Another reason is that the SSPX is perhaps “too hot” for Dreher, a writer who claims to critique contemporary liberal culture while remaining deeply embedded within it. His primary forum, The American Conservative, is, more often than not, a paleoconservative outlet of mixed value that still clings to American democratic principles (“rightly understood”) as the solution to our collective malaise. Where Dreher wishes to curry favor with media elites who will draw attention to his book or give him free airtime, the SSPX is concerned with the highest law of the Church, namely the salvation of souls. While Dreher pays lipservice to monasticism, asceticism, and prayer, the Society’s priests, with few belongings, zigzag the country weekly in an attempt to meet the expanding demand for—you guessed it—serious and intentional Christianity, the sort sustained by the Church’s sacraments and sound catechesis. That should be the sort of serious and intentional Christianity Dreher wants, not the secularized and part-time Christianity found throughout large swathes of both American Catholicism and Orthodoxy. Given how good the SSPX has been about anticipating and fulfilling Dreher’s serious and intentional vision decades before he ever proposed it, perhaps the Society has grounds to sue him for copyright infringement.

In closing, I have every expectation that the buzz Dreher has generated by the BenOp will steadily fade as the conversation around it grows dull and Dreher moves onto another money-making project to pay for those sumptuous meals he photographs for his web-log. The SSPX, along with a handful of other serious and intentional Catholic institutions and orders, will carry on the work “to restore all things in Christ” without seeking to profit from sloganeering. At the same time, the situation in America will grow even more dire. Few of those celebrating the relative reprieve offered by the ascendency of Donald Trump to the Oval Office will do anything to build-up fresh bulwarks against liberalism, and certainly nothing short of a spiritual revolution will defeat the culture of relativism, hedonism, and death that reigns over men in the place of Our Lord Jesus Christ. Truly, only God can save us.

Feria Quarta infra Hebdomadam III in Quadragesima

For those following the Julian Calendar, today is the Feast of the 40 Martyrs of Sebaste. As the story goes, 40 Roman soldiers who had professed Christianity were sentenced to die by being forced to stand naked in a freezing lake. One, however, apostatized and left the cold waters, only to be replaced by another Roman soldier who, moved by the sight of the other 39 soldiers’ heroic martyrdom, embraced Christianity. It is hard not to draw a parallel between this brave Roman soldier who entered the freezing waters voluntarily and Mathew Ayairga, a native of Chad and non-Christian who voluntarily accepted martyrdom at the hands of the Islamic State in February 2015 along with 20 Coptic Christians. Like Ruth of old, this young man confessed, “Their God is my God.”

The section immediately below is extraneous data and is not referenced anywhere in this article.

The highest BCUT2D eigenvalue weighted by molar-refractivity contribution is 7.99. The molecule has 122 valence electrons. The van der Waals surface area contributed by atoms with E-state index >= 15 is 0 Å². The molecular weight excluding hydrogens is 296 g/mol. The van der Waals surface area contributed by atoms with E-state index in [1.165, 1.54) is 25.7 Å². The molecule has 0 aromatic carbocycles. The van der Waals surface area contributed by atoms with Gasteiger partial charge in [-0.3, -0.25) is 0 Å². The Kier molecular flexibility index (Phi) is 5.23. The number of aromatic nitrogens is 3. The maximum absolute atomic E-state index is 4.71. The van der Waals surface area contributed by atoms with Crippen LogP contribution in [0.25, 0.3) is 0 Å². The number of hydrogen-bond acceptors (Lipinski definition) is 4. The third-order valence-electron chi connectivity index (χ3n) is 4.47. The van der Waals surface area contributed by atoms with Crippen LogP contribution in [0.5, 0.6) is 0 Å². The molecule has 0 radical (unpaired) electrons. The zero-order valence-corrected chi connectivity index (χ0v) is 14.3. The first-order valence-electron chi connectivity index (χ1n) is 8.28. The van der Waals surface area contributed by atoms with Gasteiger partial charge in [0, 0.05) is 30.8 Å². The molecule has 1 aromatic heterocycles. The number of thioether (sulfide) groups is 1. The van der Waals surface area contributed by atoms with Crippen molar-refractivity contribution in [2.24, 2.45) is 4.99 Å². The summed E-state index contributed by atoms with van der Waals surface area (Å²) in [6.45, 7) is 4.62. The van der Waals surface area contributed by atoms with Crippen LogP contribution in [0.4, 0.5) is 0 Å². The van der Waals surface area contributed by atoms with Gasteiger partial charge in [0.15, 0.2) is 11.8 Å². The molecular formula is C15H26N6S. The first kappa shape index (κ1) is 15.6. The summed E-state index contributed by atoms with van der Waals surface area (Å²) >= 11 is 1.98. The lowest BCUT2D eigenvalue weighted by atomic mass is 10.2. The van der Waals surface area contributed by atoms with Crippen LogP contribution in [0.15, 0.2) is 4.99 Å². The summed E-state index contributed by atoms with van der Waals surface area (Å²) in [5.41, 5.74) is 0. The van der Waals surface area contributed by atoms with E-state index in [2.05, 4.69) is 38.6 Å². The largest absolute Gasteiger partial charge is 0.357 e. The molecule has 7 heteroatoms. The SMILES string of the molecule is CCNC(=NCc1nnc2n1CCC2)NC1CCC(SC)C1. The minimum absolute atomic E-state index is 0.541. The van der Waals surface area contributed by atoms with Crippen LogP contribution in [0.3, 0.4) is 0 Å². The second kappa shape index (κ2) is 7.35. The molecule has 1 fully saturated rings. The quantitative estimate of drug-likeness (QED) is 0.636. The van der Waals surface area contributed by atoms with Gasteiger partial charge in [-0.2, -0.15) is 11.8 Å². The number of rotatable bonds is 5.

Both acts of faith are difficult for contemporary minds to comprehend, even among Catholics. Religious liberalism, one of the hallmark dogmas of the modern age, destroys the sense that one ought to die for the truth rather than genuflect before error. Today, while hundreds of thousands of Christians are subjected to violence in the Middle East, there are Catholic bishops and priests who wish to promote the idea that the Triune God—Father, Son, and Holy Spirit—is the same as the false deity Allah. However, ask any Muslim who takes his religion seriously if this is true, and he will respond, “Allah had no son.” And he’s right. For only the Christian God, that is the true God, “came down from Heaven” and “by the power of the Holy Spirit, he became incarnate of the Virgin Mary, and was made man.” This truth, and all that flows from it, is what both the Martyrs of Sebaste and the New Coptic Martyrs gave their lives for. (And though the Copts remain estranged from the Catholic Church, they are—following the careful theological distinction of Pope Benedict XIV—martyrs coram Deo even if they cannot right now be considered martyrs coram Ecclesia.)

There may have been, some 50 years ago, a misguided sense among some in the Church that religious liberalism, rather than breeding indifferentism, might be pressed into the cause for peace across the world. These misguided souls bought into the liberal myth of progress and the notion that integrating cultures, economies, and political structures across the globe would compel people to set aside their differences. These men misunderstood the power of religion, specifically the power that the search for certainty and truth can have over men’s souls. For 1,400 years the peoples of the Middle East and beyond have been poisoned with mistruth; their certainty, borne out of fideism and fanaticism, has been a scourge on human history. “Free markets” and “open elections” were never going to eradicate that. For the Muslim, unlike far too many Christians, has not lost his sense of the transcendent, of the higher things that stir the soul—sometimes to great evil.